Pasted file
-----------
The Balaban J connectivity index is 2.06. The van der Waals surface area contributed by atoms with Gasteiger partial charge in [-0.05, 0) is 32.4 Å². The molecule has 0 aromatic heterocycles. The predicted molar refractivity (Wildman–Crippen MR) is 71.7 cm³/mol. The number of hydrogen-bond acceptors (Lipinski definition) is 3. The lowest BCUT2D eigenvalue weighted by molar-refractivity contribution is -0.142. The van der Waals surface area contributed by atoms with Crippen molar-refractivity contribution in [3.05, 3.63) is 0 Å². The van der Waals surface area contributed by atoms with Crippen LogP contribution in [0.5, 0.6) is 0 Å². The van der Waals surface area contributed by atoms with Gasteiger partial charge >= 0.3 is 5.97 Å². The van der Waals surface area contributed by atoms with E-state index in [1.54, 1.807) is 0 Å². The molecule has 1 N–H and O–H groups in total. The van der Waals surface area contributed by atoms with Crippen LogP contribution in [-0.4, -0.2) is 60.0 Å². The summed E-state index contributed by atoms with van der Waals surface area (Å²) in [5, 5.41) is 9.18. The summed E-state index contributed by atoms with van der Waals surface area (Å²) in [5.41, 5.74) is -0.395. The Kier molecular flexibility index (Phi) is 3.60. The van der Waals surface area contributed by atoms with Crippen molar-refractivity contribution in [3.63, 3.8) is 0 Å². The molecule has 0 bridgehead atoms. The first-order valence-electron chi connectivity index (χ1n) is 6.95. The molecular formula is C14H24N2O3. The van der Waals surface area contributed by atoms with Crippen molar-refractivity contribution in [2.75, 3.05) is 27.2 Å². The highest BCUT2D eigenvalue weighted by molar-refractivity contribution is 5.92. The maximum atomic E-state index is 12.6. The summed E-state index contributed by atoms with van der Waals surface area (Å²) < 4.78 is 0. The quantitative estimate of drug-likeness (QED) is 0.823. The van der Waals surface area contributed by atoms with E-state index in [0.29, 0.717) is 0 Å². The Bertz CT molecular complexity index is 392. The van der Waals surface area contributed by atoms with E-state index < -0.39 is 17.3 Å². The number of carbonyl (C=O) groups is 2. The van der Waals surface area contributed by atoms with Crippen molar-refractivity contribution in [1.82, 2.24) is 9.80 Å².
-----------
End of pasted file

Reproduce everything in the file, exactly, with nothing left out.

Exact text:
The Balaban J connectivity index is 2.06. The van der Waals surface area contributed by atoms with Gasteiger partial charge in [-0.05, 0) is 32.4 Å². The molecule has 0 aromatic heterocycles. The predicted molar refractivity (Wildman–Crippen MR) is 71.7 cm³/mol. The number of hydrogen-bond acceptors (Lipinski definition) is 3. The lowest BCUT2D eigenvalue weighted by molar-refractivity contribution is -0.142. The van der Waals surface area contributed by atoms with Crippen molar-refractivity contribution in [3.05, 3.63) is 0 Å². The van der Waals surface area contributed by atoms with Crippen LogP contribution in [0.5, 0.6) is 0 Å². The van der Waals surface area contributed by atoms with Gasteiger partial charge >= 0.3 is 5.97 Å². The van der Waals surface area contributed by atoms with E-state index in [1.54, 1.807) is 0 Å². The molecule has 1 N–H and O–H groups in total. The van der Waals surface area contributed by atoms with Crippen LogP contribution in [-0.4, -0.2) is 60.0 Å². The summed E-state index contributed by atoms with van der Waals surface area (Å²) in [5, 5.41) is 9.18. The summed E-state index contributed by atoms with van der Waals surface area (Å²) in [5.41, 5.74) is -0.395. The Kier molecular flexibility index (Phi) is 3.60. The van der Waals surface area contributed by atoms with Crippen molar-refractivity contribution in [3.63, 3.8) is 0 Å². The molecule has 0 bridgehead atoms. The first-order valence-electron chi connectivity index (χ1n) is 6.95. The molecular formula is C14H24N2O3. The van der Waals surface area contributed by atoms with Crippen molar-refractivity contribution in [2.75, 3.05) is 27.2 Å². The highest BCUT2D eigenvalue weighted by molar-refractivity contribution is 5.92. The maximum atomic E-state index is 12.6. The summed E-state index contributed by atoms with van der Waals surface area (Å²) < 4.78 is 0. The quantitative estimate of drug-likeness (QED) is 0.823. The van der Waals surface area contributed by atoms with E-state index in [0.29, 0.717) is 0 Å². The Bertz CT molecular complexity index is 392. The van der Waals surface area contributed by atoms with E-state index < -0.39 is 17.3 Å². The number of carbonyl (C=O) groups is 2. The van der Waals surface area contributed by atoms with Crippen molar-refractivity contribution in [1.82, 2.24) is 9.80 Å².